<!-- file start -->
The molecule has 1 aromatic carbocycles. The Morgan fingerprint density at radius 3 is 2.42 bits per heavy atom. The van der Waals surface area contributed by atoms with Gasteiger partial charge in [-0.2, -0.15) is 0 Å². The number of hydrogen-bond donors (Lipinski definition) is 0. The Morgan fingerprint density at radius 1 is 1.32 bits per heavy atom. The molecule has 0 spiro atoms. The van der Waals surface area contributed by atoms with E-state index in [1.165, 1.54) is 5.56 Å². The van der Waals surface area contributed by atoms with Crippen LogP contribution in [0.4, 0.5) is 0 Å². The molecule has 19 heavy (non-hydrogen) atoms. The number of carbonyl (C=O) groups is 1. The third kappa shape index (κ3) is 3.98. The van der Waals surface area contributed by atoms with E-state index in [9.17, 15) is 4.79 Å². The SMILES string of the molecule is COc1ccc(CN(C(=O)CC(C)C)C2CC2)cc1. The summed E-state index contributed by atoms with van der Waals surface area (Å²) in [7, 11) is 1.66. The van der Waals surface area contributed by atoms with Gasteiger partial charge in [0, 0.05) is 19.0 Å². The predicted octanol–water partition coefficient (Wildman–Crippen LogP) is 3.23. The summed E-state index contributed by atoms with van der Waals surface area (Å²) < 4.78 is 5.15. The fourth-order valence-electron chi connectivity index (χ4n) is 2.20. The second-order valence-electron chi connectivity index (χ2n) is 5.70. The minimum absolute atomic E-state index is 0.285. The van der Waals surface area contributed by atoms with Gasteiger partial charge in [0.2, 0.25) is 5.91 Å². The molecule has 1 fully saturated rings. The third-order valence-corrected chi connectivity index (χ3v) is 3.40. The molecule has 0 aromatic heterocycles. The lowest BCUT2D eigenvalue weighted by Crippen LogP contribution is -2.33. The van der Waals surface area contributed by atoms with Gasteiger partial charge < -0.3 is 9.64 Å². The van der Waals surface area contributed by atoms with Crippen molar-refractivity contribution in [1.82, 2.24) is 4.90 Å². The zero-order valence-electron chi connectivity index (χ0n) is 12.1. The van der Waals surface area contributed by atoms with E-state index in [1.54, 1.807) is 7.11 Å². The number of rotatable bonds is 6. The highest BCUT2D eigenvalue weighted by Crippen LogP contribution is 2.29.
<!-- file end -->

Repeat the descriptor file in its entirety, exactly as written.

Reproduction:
The molecule has 1 aromatic carbocycles. The Morgan fingerprint density at radius 3 is 2.42 bits per heavy atom. The van der Waals surface area contributed by atoms with Gasteiger partial charge in [-0.2, -0.15) is 0 Å². The number of hydrogen-bond donors (Lipinski definition) is 0. The Morgan fingerprint density at radius 1 is 1.32 bits per heavy atom. The molecule has 0 spiro atoms. The van der Waals surface area contributed by atoms with E-state index in [1.165, 1.54) is 5.56 Å². The van der Waals surface area contributed by atoms with Crippen LogP contribution in [0.4, 0.5) is 0 Å². The molecule has 19 heavy (non-hydrogen) atoms. The number of carbonyl (C=O) groups is 1. The third kappa shape index (κ3) is 3.98. The van der Waals surface area contributed by atoms with E-state index in [9.17, 15) is 4.79 Å². The SMILES string of the molecule is COc1ccc(CN(C(=O)CC(C)C)C2CC2)cc1. The summed E-state index contributed by atoms with van der Waals surface area (Å²) in [7, 11) is 1.66. The van der Waals surface area contributed by atoms with Gasteiger partial charge in [0, 0.05) is 19.0 Å². The predicted octanol–water partition coefficient (Wildman–Crippen LogP) is 3.23. The summed E-state index contributed by atoms with van der Waals surface area (Å²) < 4.78 is 5.15. The fourth-order valence-electron chi connectivity index (χ4n) is 2.20. The second-order valence-electron chi connectivity index (χ2n) is 5.70. The minimum absolute atomic E-state index is 0.285. The van der Waals surface area contributed by atoms with Gasteiger partial charge in [0.2, 0.25) is 5.91 Å². The molecule has 1 fully saturated rings. The third-order valence-corrected chi connectivity index (χ3v) is 3.40. The molecule has 0 aromatic heterocycles. The lowest BCUT2D eigenvalue weighted by Crippen LogP contribution is -2.33. The van der Waals surface area contributed by atoms with Gasteiger partial charge < -0.3 is 9.64 Å². The van der Waals surface area contributed by atoms with Crippen molar-refractivity contribution in [1.82, 2.24) is 4.90 Å². The zero-order valence-electron chi connectivity index (χ0n) is 12.1. The van der Waals surface area contributed by atoms with E-state index in [1.54, 1.807) is 7.11 Å². The number of rotatable bonds is 6. The highest BCUT2D eigenvalue weighted by Crippen LogP contribution is 2.29.